Milk Bath keep things loud and heavy

Bands to watch

Milk Bath.
Milk Bath. Noah Elliott Morrison

Sometimes your band doesn't have a drummer, but you book your first show anyway. Necessity breeds invention, or in this case, discovery. That's what brought guitarist Kely Markley and bassist Nadine Chronopoulos to their drummer, Matt Densmore, the final and integral piece of the sonic puzzle that is Milk Bath.

Markley and Chronopoulos started jamming together in early 2018. Both have been musicians for some time, but neither was regularly playing when they met. "We saw this as a need," Markley says. "Nadine was hungry to play, I was hungry to play." Densmore, too, hadn't played in a band for several years before Milk Bath. The timing was right.

After a year, their first show loomed and they finished five songs in less than a month. Two made it onto a demo they recorded live at Outer Limits Lounge, which is home base for the band for many reasons: Chronopoulos bartends there, the majority of the band's shows have been played there, and its first album will be on the house record label. Before that's released, however, they have another recording in the works: a 7-inch out on Third Man Records, recorded by Warren Defever and sure to be as fierce as the demos.

The demos include "Spy," a song about the imagined lost art of face-to-face espionage, and "Φωτι," which translates to "Fire" and borrows lyrics — sung in Greek — written by Chronopoulos' uncle to cover the Bob Marley song "Burning and Looting."

"His lyrics talk about how there's no way of living free, nobody is fighting for anything, and we're just scared," Chronopoulos says. The two tracks immediately seem conceptually connected. "All of our songs have some sort of connection politically, 'cause we're angry," Markley says.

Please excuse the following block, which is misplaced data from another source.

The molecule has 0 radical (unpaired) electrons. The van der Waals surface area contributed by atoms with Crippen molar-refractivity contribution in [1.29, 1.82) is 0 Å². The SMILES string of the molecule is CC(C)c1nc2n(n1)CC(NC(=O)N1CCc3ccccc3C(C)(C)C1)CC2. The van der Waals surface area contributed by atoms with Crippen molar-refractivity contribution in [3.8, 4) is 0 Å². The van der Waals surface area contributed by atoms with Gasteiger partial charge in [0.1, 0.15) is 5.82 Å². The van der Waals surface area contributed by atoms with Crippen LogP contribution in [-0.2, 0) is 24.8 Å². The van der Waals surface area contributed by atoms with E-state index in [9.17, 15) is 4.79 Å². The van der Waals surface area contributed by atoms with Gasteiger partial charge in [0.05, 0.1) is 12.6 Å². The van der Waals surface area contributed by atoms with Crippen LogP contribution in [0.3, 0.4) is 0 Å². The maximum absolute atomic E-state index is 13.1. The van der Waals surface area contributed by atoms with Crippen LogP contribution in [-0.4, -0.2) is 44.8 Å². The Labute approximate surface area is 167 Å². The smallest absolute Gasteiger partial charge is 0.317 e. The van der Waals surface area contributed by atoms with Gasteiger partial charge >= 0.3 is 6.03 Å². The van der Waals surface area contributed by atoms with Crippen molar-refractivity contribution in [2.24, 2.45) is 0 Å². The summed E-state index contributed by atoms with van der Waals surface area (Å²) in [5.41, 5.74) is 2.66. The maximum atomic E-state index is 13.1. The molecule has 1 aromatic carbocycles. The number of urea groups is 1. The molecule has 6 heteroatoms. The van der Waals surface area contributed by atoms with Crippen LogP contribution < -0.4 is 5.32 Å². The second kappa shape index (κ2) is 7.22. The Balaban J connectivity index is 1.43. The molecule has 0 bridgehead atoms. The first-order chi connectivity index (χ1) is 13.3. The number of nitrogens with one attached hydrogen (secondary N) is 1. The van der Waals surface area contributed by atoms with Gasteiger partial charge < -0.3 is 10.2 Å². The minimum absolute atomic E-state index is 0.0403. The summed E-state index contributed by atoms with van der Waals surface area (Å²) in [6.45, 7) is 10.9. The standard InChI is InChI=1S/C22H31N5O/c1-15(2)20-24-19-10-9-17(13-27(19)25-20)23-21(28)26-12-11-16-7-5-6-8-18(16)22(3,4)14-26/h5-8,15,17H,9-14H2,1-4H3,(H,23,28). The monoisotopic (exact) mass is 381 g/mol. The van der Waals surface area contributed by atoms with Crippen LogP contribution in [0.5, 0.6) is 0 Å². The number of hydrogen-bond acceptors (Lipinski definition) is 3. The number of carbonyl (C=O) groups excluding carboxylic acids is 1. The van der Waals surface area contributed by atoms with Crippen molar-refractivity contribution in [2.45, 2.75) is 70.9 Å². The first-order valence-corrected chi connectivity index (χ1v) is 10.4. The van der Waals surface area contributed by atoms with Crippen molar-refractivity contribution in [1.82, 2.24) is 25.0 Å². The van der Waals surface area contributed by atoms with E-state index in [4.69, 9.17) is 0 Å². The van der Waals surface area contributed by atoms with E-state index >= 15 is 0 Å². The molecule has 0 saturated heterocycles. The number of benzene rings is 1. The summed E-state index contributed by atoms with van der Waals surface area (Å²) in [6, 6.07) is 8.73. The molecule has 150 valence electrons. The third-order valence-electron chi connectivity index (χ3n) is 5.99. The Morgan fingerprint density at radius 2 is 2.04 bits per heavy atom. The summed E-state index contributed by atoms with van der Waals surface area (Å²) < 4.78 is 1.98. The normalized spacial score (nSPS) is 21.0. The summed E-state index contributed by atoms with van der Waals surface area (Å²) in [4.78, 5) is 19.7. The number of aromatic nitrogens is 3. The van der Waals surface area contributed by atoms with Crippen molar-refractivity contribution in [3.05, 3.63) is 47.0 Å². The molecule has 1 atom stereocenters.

"As someone who doesn't write the lyrics, as much as the songs have these similar themes, I feel like we're not a political band," Densmore says. "We're just a band, but in today's world, how do you not write about that stuff?"

"It's the situation we live in," Chronopoulos adds. "With the music, we tend to be aggressive, but most of the time, the songs are written very mellow and sweet. And because of this feeling we have, they end up becoming hell."

Though the music is decidedly rock, the band is not afraid to follow their songs through different styles, which results in a sense of freedom. As Chronopoulos puts it, "Why not do something that's not supposed to happen there?"

To illustrate, Markley tells a story. "We came off stage in Fort Wayne and this guy just got up in my face and said, 'What are you? What kind of music are you playing?' I'm like, 'You just heard us. What the fuck kind of question is that?'" She laughs. "I said, 'I don't know.' He goes, 'You're punk as fuck.'"

"But it's not!" Chronopoulos says.

"But it's not," Markley agrees.

Densmore points out that they're not trying to be the fastest or heaviest. "The fact that he had to ask, 'What are you?' before he said we were punk, clearly he knows we're not in that category," Markley adds.

But he still felt the need to label them. This need to explain things is a persistent one, but Chronopoulos doesn't see its value: "What's going to happen if you don't know what [something] is?"

Milk Bath defies explanation, demanding to be experienced instead. Don't be like that guy in Fort Wayne. Watch, listen, and revel in the mystery. Meaning is there, but it doesn't need to be stated up front. It's an expression, a mood, a guttural scream released in the twilight of our fucked-up modernity. Let yourself feel that, and you might learn a thing or two.

From the 2020 bands to watch issue.

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